Strategy: This biennial, somewhat perennial, invader from Southwest Asia come to the Northwest as an ornamental plant. The parsley/carrot family member looks very similar to a native plant – Cow parsley. The plant can grow to a height of 18 feet and like Poison hemlock, has purple blotches on its stem. It also has very fine hairs that cover the stems and the lower parts of the leaves. The leaves are up to 5 feet long and 2.5 feet wide and very deeply lobed. This invader creates a very large umbrella-like flower cluster that blooms white. The seeds will generally not go far from the plant, but will float in water and can last up to 10 years in the soil.

Attack: Although this plant has not been found in our area it is an Idaho State listed noxious weed. This plant produces a sap of which causes photodermatitis: that is when the sap gets onto the skin and when the sun shines on that skin area blisters are formed. Due to the plants enormous size it shades and covers desirable vegetation, thus becoming the dominate species. This plant requires larger amounts of water thus it will be found along canals, ditches, streams, and ponds.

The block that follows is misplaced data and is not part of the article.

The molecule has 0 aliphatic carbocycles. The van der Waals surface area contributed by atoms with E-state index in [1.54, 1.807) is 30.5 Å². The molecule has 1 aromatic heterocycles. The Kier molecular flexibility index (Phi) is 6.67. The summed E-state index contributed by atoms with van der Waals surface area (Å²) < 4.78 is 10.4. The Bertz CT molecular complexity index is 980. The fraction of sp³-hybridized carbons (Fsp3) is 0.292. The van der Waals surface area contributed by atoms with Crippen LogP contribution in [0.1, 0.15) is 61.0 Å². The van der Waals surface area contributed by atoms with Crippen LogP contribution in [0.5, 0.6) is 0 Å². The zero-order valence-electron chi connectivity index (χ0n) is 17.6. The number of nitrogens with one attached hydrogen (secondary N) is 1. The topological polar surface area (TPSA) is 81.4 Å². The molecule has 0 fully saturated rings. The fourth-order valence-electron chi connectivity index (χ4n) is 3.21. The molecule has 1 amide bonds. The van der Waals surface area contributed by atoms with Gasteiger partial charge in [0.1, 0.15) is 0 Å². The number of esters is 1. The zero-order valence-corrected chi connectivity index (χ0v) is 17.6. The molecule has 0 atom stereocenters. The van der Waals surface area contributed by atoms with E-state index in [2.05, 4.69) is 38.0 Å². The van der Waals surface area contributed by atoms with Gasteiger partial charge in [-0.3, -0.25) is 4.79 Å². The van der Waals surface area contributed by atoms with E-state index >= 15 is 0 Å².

Defense: Certainly do not plant this future invader. If it is found please notify your County Weed Office. Once found digging up the tuber is effective. Make sure you have water proof gloves under your leather gloves and long sleeve shirts to avoid getting the sap on your skin. There are no biologicals available to control the nasty plant. Literature shows that Roundup is quite effective at a two percent solution. The best control would be Garlon/Vastlan at a 1% solution and sprayed to wet on the leaf surface.

PLEASE NOTE – The proper use and application of herbicides can be an effective way to control and eradicate noxious and invasive plants. Before using herbicides, always carefully follow the label and safety instructions on the label. While we recommend the use of herbicides as one of the effective tools for integrated pest management, the Idaho Weed Awareness Campaign assumes no liability for herbicide applications.